On January 10, 1863, the unauthorized execution of nine prisoners of war occurred, alleged to have been prompted by complaints lodged by Murphy's daughters. A military escort for Murphy's daughters had been attacked the previous year and a number of soldiers killed. While Murphy and his daughter's may have had the ear of local Union officers, it is likely the comrades of the slain soldiers also had an interest in bringing justice to those responsible.
The nine prisoners were Chesley H. Boatright, William Martin Berry, Hugh Samuel Berry, John William Moody, Askin Hughes, John Hughes, Watson P. Stevens, Robert Coleman Young, and Bill Parks. Of the nine, only Hugh Samuel Berry and Askin Hughes were soldiers, both captains in the Confederate Army and home on leave. Moody was a former US Marshal, and William Martin Berry was a son-in-law to Murphy.
The prisoners were taken from where they were being detained by members of Company G, 8th Regiment Missouri Volunteer Cavalry, under the command of Lieutenant Colonel Elias Briggs Baldwin, and all were shot, with eight being killed. Parks was left for dead, but survived the shooting and later moved to Mississippi. It is unclear why Murphy would advocate for the execution of his son-in-law, especially in light of the balanced approach Murphy was known to have during the conflict, which calls into question exactly what his role in these events may have been.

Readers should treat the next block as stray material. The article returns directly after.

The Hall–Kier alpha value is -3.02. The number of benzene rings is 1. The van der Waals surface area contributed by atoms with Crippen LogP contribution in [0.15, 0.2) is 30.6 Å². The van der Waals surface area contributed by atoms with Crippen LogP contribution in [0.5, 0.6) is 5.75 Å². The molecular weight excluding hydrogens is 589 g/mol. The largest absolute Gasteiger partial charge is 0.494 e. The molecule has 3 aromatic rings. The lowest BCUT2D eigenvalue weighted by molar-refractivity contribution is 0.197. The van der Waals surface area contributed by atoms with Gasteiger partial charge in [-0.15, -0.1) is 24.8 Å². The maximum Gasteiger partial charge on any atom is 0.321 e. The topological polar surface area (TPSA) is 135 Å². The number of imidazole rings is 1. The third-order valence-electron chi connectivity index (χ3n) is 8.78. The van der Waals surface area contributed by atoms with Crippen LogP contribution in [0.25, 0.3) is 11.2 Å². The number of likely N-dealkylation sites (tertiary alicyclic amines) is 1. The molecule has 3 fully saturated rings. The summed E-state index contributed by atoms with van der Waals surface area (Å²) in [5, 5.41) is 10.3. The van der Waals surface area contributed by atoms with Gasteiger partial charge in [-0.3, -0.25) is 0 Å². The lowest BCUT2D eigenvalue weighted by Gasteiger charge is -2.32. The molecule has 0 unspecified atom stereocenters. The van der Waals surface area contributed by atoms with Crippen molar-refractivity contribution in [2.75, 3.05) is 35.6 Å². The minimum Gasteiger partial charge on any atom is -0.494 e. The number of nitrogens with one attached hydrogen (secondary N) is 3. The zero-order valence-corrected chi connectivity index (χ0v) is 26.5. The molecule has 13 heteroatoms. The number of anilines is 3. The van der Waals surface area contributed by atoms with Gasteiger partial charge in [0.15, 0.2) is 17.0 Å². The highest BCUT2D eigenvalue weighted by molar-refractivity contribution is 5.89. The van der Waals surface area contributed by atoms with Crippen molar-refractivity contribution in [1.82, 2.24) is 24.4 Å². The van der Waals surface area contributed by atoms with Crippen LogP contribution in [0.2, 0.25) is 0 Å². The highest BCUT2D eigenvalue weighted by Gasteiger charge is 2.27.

There were no known charges against any of the prisoners. Months earlier a detachment of twenty-five Union soldiers had been attacked by local Guerrillas, which developed into a skirmish with eighteen of the Union soldiers being killed. That detachment had been escorting Murphy's daughters to Huntsville. It has never been confirmed as to whether the executions were in reaction to those Union soldiers killed, or if the incident was due to some other unknown cause.
It has been indicated that it is possible the nine men were suspected to have taken part in the guerrilla attack that resulted in the killing of the eighteen Union soldiers. Two of the men executed were Confederate soldiers. Lt. Col. Baldwin, who would be charged with a violation of the Articles of War over the incident, would hold that the men had been tried and convicted before their execution.
After the executions, Parks, who had been left for dead, crawled to a nearby farm house, where his wounds were treated. When asked what had happened and who did it, his response was "Men of the 8th Missouri Regiment. But Johnson, Ham and Murphy had it done." He was referring to Isaac Murphy, attorney E.D. Ham, and Union Colonel James Johnson. Although Baldwin was present during the murders and directly ordered the executions, he was not mentioned by Parks.
On January 31st, Lt. Col. Baldwin was arrested and charged with violation of the 6th Article of War for the murder of prisoners of war, among other charges. He was transported to Springfield, Missouri and held for trial. The charges were dropped, however, when many of the witnesses were found to be on active military duty and unable to attend the trial and many civilian witnesses were displaced or not able to make the trip to Springfield.